Artist talks about his work designing, animating and coding interactive e-cards for Smilebox in Redmond.

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What do you do? I am an animator. I use whatever materials/tools are available to create animations. This primarily occurs on my computer with the help of my Wacom Cintiq, which is a special monitor and stylus that allows me to draw naturally into the computer. Using various software, I orchestrate my drawings into animations. I am primarily a 2D animator with an emphasis in character animation.

How does someone get a job like yours? The path is different for each person. I developed experience in animation and software programming before I even went to college, so having the coding side kept my options open. I recommend learning as much as you can. So far, all my jobs have had a combination of skills. I currently work for a [Redmond] software company called Smilebox, where I design, animate, and code interactive e-cards.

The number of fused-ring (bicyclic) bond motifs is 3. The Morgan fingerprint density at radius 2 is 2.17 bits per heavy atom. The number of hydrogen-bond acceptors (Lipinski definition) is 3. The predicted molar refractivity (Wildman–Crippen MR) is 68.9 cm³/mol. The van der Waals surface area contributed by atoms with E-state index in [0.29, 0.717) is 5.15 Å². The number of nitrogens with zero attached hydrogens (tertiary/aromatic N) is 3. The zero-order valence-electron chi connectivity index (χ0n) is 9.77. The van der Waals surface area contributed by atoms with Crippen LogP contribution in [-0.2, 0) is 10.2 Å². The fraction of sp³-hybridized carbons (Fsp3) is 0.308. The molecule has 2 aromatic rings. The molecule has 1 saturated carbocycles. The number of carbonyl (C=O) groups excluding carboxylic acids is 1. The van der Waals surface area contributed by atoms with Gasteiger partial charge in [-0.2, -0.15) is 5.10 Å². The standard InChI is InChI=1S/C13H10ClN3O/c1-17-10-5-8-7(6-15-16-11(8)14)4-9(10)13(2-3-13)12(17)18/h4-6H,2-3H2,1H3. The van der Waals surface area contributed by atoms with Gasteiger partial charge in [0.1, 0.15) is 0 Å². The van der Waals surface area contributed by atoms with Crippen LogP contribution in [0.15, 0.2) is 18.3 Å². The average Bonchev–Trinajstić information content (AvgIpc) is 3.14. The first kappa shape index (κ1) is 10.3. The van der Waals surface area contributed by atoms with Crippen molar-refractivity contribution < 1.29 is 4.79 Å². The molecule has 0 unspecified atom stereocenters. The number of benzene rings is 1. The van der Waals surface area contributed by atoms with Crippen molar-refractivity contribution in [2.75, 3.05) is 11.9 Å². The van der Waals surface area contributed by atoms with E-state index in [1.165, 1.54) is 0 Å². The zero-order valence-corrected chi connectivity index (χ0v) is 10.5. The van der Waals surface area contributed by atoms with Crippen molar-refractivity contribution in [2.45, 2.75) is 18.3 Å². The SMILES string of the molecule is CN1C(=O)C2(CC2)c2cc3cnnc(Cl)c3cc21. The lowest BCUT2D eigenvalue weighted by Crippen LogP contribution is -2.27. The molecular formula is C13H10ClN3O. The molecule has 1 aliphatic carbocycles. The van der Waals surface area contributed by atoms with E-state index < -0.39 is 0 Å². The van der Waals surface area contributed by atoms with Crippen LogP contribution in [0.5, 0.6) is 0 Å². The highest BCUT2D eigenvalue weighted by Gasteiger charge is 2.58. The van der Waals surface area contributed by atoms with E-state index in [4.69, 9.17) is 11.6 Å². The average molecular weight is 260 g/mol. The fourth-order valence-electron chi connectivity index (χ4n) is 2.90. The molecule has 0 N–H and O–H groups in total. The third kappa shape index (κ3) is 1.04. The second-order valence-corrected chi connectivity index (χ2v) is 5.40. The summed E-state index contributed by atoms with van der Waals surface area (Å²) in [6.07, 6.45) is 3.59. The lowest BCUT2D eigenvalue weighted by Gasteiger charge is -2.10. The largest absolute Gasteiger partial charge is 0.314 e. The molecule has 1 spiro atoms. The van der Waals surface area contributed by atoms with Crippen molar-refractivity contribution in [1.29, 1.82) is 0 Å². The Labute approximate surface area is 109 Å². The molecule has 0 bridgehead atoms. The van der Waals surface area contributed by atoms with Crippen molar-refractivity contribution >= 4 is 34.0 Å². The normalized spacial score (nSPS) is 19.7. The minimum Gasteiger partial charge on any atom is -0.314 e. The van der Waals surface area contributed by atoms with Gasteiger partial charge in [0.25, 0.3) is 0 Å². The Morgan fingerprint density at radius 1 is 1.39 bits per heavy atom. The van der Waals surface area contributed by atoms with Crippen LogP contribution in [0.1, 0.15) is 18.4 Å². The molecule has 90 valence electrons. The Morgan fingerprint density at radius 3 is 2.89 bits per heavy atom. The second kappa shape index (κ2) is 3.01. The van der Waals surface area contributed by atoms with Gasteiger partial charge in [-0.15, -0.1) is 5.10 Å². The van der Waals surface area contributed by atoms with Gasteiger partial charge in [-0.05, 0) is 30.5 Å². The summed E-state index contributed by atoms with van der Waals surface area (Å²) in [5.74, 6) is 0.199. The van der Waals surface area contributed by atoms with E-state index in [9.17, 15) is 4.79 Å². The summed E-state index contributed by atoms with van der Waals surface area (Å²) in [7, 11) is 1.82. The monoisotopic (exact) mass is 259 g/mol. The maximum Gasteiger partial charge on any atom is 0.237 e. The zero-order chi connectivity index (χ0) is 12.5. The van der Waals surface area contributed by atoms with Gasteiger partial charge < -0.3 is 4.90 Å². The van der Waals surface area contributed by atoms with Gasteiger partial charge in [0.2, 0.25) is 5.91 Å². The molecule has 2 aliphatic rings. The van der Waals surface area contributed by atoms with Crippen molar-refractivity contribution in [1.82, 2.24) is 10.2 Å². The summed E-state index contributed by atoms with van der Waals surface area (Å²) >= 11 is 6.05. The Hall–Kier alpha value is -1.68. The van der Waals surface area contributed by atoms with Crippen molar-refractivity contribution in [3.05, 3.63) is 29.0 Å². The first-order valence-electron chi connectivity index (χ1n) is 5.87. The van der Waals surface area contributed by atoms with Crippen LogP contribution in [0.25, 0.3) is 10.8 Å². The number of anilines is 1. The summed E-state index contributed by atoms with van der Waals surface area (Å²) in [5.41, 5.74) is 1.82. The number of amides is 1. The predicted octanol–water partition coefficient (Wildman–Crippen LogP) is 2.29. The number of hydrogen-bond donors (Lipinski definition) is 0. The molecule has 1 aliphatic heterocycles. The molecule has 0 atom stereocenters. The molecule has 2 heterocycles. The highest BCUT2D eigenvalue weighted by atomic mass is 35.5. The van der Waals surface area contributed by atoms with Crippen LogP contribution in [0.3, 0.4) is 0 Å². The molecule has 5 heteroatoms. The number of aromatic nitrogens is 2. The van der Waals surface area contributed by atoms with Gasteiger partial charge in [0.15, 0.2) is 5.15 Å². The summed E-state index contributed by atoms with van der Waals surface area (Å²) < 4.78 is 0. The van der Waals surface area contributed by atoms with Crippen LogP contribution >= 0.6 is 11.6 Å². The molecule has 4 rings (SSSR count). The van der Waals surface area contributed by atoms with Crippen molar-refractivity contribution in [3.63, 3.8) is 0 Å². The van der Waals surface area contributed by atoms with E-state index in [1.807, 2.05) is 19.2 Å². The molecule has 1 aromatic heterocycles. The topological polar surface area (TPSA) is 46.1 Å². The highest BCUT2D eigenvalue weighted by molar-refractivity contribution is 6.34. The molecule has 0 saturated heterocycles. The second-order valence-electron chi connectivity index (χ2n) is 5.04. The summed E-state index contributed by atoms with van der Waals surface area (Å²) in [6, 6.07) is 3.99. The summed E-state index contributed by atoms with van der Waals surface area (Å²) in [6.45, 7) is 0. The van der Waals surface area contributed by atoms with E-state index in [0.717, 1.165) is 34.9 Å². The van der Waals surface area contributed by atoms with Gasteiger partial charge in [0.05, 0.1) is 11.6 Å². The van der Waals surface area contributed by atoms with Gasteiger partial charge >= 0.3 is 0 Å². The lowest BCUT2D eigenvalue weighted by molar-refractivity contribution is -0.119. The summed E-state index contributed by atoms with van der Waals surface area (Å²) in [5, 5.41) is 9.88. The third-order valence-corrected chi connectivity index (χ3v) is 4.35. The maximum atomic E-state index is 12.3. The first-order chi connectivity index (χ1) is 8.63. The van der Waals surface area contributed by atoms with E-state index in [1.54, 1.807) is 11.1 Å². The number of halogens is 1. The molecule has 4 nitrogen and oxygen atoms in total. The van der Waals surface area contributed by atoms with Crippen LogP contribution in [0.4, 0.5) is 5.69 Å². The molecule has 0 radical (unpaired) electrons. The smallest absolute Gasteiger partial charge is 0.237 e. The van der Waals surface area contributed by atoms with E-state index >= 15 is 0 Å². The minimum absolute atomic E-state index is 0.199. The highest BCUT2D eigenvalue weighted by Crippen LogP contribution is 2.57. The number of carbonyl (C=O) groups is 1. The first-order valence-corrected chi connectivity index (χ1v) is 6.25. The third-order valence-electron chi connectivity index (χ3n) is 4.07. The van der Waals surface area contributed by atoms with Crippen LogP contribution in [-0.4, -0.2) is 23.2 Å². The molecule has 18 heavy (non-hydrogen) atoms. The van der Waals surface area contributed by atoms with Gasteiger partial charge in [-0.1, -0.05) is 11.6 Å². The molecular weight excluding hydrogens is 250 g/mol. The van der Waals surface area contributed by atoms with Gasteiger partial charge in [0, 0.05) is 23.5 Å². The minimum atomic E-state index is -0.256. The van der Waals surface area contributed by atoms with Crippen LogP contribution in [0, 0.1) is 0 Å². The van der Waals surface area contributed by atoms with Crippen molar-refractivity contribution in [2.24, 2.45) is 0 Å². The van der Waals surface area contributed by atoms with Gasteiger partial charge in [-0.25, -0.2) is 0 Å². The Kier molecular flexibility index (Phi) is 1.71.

What’s a typical day like? I get to work, drink some coffee, and create animations. Then I eat lunch with my co-workers Benny and Mike. Then I drink more coffee and make more animations. Throughout the day, I draw portraits of my coworkers and take photos with my phone. I post them on my website, I do personal projects and freelance work in the evenings.

What’s the best part of the job?
The best part is that it’s what I love to do. It’s art. Artists don’t need to retire.

What surprises people about your job? How tedious the process of animation is. One reason I’m still an animator is that each time I sit down to animate, I forget that it takes forever. I get so excited about my idea, I overlook the time it will take. It can be exhilarating, though. It’s like very, very slowly breathing life into lifeless objects. Once they’re alive, it was worth it after all.